Both his journalistic credentials and his filmmaking prowess (which he showed to better effect with Bowling for Columbine) are under-represented here. The former is wanting in every department, from story telling style to factual presentation. Often his accusations go nowhere. He spends much energy on linking President Bush to the bin Laden family living in the US. Hasn't Osama bin Laden been profoundly estranged from his family for years? No mention. No question. But this is just one supposed fact-sheet that leads nowhere. Much of his creaky research on the Arab investments in the US reeks of anti-Arab prejudice, both in content and certainly ion coverage.

If he were filing this as a news feature and I were his editor, he'd be in deep poo.

He insults our intelligence when he presents a jumbled mess of facts, factoids and fury as a story, linked by manipulative and contrived editing. The latter (his filmmaking skill) is absent in a film that surrenders all genuine creative decisions to the smirking self indulgence worthy of an undergraduate.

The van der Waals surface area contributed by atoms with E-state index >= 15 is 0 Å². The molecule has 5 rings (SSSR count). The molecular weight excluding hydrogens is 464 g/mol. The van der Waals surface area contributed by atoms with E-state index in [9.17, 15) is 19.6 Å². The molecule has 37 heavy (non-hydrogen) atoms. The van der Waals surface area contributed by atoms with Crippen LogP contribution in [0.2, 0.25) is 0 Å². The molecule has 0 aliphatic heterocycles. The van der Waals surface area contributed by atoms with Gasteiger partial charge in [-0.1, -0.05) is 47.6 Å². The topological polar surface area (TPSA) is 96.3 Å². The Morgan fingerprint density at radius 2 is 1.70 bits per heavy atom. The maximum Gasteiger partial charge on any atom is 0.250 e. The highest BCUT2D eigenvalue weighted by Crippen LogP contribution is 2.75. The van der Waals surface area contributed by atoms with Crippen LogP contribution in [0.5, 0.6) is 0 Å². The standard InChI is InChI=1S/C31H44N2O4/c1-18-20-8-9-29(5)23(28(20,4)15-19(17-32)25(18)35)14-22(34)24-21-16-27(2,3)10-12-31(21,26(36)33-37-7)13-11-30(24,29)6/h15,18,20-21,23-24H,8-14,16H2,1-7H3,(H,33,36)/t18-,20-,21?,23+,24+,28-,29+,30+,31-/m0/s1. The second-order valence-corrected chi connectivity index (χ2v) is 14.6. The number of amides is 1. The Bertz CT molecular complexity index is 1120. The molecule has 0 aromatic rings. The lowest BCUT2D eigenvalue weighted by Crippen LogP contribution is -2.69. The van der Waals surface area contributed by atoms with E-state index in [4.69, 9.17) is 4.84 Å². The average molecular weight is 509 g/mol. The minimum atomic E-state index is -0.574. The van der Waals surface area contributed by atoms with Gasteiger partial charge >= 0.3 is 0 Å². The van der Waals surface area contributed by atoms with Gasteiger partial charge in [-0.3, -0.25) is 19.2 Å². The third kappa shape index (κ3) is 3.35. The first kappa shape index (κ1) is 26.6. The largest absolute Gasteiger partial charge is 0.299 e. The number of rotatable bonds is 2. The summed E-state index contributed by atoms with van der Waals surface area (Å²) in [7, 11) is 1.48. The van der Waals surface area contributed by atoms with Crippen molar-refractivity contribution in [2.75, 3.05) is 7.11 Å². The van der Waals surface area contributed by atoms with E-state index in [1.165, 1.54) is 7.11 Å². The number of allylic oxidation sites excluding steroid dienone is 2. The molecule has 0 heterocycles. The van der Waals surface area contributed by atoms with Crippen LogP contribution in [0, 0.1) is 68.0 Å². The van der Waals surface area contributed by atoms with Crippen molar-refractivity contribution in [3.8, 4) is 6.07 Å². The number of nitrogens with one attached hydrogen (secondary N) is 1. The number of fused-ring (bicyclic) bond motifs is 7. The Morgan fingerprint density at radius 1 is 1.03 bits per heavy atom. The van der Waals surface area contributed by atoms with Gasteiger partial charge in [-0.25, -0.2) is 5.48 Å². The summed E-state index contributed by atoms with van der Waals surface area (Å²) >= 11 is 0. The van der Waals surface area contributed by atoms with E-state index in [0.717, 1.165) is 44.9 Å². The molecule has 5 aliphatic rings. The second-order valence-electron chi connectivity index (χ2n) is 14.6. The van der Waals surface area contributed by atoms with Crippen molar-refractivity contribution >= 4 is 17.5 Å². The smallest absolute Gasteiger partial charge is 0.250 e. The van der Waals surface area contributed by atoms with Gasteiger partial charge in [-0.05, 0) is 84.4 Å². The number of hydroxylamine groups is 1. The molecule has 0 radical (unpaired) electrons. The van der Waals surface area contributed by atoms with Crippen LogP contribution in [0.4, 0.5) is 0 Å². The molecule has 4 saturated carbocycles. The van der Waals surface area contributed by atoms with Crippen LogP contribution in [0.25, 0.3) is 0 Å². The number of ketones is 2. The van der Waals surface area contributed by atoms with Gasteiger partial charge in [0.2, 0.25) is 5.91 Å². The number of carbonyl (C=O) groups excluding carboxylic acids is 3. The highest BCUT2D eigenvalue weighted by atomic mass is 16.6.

Perhaps our credulity is diluted after discovering that even Bowling for Columbine erred with the over-creative approach to presenting contrived scenes as real events, such as the one in the bank where they "hand out guns". When that was blown away as a falsified reality, I lost a great deal of respect for the guy. When I learnt that he continually misrepresents himself (he isn't a kid from the wrong side of Flint), it further diminished his credentials.

In Fahrenheit 9/11 he manipulates his country's raw emotions to score cheap political or caricaturing points and calls it filmmaking. The fact that Quentin Tarantino's jury awarded this the Palme d'Or at Cannes (2004) is a tragic emphasis on the film's main achievement: it relies for its emotional bangl on the pain of America's Post Traumatic Stress Disorder. It's a pretty despicable election pamphlet.